Since the beginning of the credit crisis last summer, bank stocks have been absolutely murdered -- the KBW Bank index, which tracks 24 of the most prominent U.S. commercial banks (including Bank of America (NYSE:BAC), Citigroup (NYSE:C), and JPMorgan Chase (NYSE:JPM)) is down more than 40% from a year ago, at levels not seen in almost a decade.

However, I’ve learned it can pay to be contrarian. Distressed sectors needn’t repel you; when I sense that sentiment is unanimously negative, it’s like a dinner bell ringing in Pavlov’s kennel!

What was happening in the market 10 years ago?
Prior to 2008, the last time the Bank index was at this level was the fourth quarter of 1998. Russia had defaulted on its debt over the summer, precipitating the meltdown of hedge fund LTCM. In response, the Fed organized a private rescue of LTCM by a consortium of 14 banks and broker-dealers -- the fund’s massive positions were thought to threaten the stability of the financial system.

If that sounds familiar, it should -- the summer of 1998 offers direct parallels with the current environment. In March, for example, the Treasury facilitated JPMorgan Chase’s rescue of Bear Stearns on the assumption that the troubled broker’s failure posed an unacceptable risk to the financial system.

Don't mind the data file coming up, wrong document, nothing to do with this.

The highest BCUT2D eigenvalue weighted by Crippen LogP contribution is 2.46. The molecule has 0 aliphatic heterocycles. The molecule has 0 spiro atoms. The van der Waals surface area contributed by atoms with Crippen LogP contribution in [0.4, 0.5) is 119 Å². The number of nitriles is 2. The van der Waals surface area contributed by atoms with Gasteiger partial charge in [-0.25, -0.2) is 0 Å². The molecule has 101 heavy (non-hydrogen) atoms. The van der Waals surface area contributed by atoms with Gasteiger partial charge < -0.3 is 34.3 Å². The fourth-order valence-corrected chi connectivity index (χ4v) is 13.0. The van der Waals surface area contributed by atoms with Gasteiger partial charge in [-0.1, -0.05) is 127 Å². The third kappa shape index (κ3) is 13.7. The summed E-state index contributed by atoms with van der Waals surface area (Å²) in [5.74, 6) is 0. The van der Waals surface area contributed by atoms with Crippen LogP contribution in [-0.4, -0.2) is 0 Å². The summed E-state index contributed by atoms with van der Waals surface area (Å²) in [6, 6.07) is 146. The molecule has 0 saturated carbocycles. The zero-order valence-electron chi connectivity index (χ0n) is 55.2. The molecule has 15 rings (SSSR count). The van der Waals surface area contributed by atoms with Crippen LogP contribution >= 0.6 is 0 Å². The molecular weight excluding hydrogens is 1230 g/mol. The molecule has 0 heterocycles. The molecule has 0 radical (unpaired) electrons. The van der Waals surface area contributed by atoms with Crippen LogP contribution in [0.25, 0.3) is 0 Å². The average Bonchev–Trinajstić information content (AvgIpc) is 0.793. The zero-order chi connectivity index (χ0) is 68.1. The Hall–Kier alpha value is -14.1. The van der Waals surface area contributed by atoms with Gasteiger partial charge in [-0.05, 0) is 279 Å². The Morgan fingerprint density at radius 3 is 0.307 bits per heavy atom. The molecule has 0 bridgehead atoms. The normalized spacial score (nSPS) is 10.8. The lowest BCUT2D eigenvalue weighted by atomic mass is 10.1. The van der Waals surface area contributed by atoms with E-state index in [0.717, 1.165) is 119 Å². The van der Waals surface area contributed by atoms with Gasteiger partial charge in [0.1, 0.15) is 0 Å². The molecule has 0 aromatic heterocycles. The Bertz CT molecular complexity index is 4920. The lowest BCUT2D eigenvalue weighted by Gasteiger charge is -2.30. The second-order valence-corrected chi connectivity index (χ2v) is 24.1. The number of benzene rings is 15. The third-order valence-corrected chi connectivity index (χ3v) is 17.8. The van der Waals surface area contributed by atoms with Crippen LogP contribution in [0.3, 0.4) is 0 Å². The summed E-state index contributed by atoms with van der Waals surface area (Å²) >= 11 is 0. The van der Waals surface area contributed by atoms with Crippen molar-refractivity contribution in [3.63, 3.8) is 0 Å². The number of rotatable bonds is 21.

Cut to the chase: What’s it worth?
As serious as the current problems are, when a bubble deflates, it’s common for sentiment to shift from unbridled optimism to exaggerated pessimism. That spurred my curiosity: What is a fair value for the KBW Bank Index?

To figure that out, I used the justified Price-to-Book Value multiple. (The Price-to-Book Value (P/BV) multiple is commonly used to compare stock valuations; it’s calculated by dividing the stock price by the company’s book value-per-share. P/BV values for any stock can be found on Yahoo! Finance.)

Banks: Justify yourselves!
Instead of starting with the stock price, the justified P/BV is calculated based on the company’s fundamentals -- it’s the multiple at which the stock ought to be valued in light of those fundamentals. Specifically: